With frowns on thy visage, with wrath in thy breast,
With taunts, loud reproaches, and heart-galling jest,
Compelling meek childhood's first dawn to explore
The regions of gloomy grammatical lore,
Thou driv'st all thy pupils to Pindus at once,
Ne'er casting one pitying look at a dunce;


To thee do we owe, to thy fostering aid
Such numbers that woo the poetical trade,
Who, tho' very oft' they be left in the lurch
With respect to preferment in state, or in church,
By vast application at length have been able
To procure some employment in Phœbus's stable,
To curry his nag, and whenever it suits
May polish his stirrups, and liquor his boots,
Or under the Muses get pretty good places,
By cleaning their slippers, and vamping their bases,
And turn out at last very musical fellows
By blowing their organ, and mending the bellows,
An honour, most critics, I'm sure, will agree
May be justly confer'd both on Simkin and me,
Tho' none of your Blunderhead cousins you'll find,
Who like me knows the world, and have studied mankind:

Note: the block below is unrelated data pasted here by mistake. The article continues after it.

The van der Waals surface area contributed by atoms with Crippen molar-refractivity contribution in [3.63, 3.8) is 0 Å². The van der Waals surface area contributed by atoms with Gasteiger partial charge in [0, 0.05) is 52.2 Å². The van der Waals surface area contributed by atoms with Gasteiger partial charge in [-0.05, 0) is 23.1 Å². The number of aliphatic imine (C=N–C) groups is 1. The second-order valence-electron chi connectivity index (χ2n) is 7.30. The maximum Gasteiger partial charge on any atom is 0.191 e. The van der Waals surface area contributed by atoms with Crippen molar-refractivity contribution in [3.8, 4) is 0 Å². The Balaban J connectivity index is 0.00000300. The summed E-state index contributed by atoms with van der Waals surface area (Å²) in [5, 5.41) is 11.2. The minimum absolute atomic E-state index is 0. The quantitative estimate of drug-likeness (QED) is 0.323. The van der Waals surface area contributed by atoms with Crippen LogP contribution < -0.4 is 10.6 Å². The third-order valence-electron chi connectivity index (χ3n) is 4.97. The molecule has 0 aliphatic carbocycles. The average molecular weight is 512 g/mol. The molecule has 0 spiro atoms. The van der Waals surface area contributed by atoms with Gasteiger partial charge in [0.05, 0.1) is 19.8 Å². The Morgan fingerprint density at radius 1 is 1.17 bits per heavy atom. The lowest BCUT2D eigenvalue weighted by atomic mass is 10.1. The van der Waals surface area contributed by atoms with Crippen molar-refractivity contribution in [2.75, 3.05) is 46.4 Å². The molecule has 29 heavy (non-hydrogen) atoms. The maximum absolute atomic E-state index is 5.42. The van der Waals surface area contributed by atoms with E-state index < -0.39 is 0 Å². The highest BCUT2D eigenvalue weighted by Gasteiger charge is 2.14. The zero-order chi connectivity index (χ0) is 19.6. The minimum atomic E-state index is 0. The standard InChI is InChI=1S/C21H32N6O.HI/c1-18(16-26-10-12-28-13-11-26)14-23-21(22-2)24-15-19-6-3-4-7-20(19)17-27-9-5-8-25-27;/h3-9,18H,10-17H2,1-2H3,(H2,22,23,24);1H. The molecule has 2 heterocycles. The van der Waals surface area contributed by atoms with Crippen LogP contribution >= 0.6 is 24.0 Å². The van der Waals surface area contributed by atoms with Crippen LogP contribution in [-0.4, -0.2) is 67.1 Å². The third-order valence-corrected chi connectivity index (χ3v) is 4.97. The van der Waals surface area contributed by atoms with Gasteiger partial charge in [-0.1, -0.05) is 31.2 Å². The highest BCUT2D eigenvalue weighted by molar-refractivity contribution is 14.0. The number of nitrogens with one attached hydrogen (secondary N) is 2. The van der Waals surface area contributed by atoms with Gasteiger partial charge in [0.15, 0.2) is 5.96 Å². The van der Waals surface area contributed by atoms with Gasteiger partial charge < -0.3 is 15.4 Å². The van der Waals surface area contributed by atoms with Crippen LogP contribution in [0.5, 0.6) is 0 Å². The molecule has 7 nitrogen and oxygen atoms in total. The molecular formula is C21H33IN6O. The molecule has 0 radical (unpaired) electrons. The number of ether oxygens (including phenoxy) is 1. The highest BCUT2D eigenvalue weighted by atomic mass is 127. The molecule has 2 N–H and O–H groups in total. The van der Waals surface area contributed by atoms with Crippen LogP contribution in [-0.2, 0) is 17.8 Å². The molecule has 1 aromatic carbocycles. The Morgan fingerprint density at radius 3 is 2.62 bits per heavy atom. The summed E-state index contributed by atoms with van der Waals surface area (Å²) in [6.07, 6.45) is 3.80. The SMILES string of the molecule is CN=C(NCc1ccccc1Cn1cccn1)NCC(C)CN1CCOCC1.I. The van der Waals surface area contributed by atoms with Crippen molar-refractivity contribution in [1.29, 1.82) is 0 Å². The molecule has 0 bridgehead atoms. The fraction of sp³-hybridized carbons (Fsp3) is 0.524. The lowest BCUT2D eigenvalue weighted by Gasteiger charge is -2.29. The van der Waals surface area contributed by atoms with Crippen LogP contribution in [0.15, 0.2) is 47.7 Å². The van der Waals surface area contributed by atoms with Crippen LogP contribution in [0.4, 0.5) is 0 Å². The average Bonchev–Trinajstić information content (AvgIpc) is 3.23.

How in judgment, experience, and taste, I excel
The following letter, dear Dinah, may tell.
You may talk what you will of your old-fashioned feast
That would last for a month, or a fortnight at least,


Where aldermen's wives, and their daughters would guttle,
And the husbands get drunk oer a pipe and a bottle,
You may boast, if you please, that your county of Glo'ster
Will be drunk for a twelvemonth, whatever it cost her,
I think our good member is far more polite
To give us an elegant dance for the night,
And invite at the Low Rooms the nobles to supper,
While folks of no fashion drink tea at the Upper;
And since I am held in such vast estimation
To be courted by all the great men of the nation,
I think it the best entertainment of all,
To taste the sweet cream of a quality ball,
And thither I'll go, tho' I stump upon crutches,
To hear the bon mots of a duke or a dutchess.
Our Margery too, who's a girl of discretion,
And known to most persons of rank and condition,
Is out of all patience, if chance you admire
Th' indelicate feast of an old country 'Squire,
She says, there is something so vulgar and nasty,
In greasing your mouth with a hot venison pasty,


Which the freemen of Bath all expected to feast on
With their generous friend the good 'Squire at Batheaston: